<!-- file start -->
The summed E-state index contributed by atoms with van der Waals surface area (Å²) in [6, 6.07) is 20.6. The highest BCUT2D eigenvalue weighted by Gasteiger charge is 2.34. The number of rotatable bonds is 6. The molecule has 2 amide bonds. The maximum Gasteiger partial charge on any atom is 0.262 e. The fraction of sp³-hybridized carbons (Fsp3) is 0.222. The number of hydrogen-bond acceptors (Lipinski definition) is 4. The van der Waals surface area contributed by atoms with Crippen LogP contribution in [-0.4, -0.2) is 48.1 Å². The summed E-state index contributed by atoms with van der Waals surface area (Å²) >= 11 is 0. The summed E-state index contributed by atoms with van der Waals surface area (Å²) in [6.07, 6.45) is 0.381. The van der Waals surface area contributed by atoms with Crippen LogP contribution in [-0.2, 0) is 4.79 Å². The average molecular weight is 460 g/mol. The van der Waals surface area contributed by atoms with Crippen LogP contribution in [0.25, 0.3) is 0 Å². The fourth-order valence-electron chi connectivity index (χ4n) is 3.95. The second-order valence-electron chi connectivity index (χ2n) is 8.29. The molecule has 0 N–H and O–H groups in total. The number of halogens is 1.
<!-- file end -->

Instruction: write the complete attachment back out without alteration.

The summed E-state index contributed by atoms with van der Waals surface area (Å²) in [6, 6.07) is 20.6. The highest BCUT2D eigenvalue weighted by Gasteiger charge is 2.34. The number of rotatable bonds is 6. The molecule has 2 amide bonds. The maximum Gasteiger partial charge on any atom is 0.262 e. The fraction of sp³-hybridized carbons (Fsp3) is 0.222. The number of hydrogen-bond acceptors (Lipinski definition) is 4. The van der Waals surface area contributed by atoms with Crippen LogP contribution in [-0.4, -0.2) is 48.1 Å². The summed E-state index contributed by atoms with van der Waals surface area (Å²) >= 11 is 0. The summed E-state index contributed by atoms with van der Waals surface area (Å²) in [6.07, 6.45) is 0.381. The van der Waals surface area contributed by atoms with Crippen LogP contribution in [-0.2, 0) is 4.79 Å². The average molecular weight is 460 g/mol. The van der Waals surface area contributed by atoms with Crippen LogP contribution in [0.25, 0.3) is 0 Å². The fourth-order valence-electron chi connectivity index (χ4n) is 3.95. The second-order valence-electron chi connectivity index (χ2n) is 8.29. The molecule has 0 N–H and O–H groups in total. The number of halogens is 1.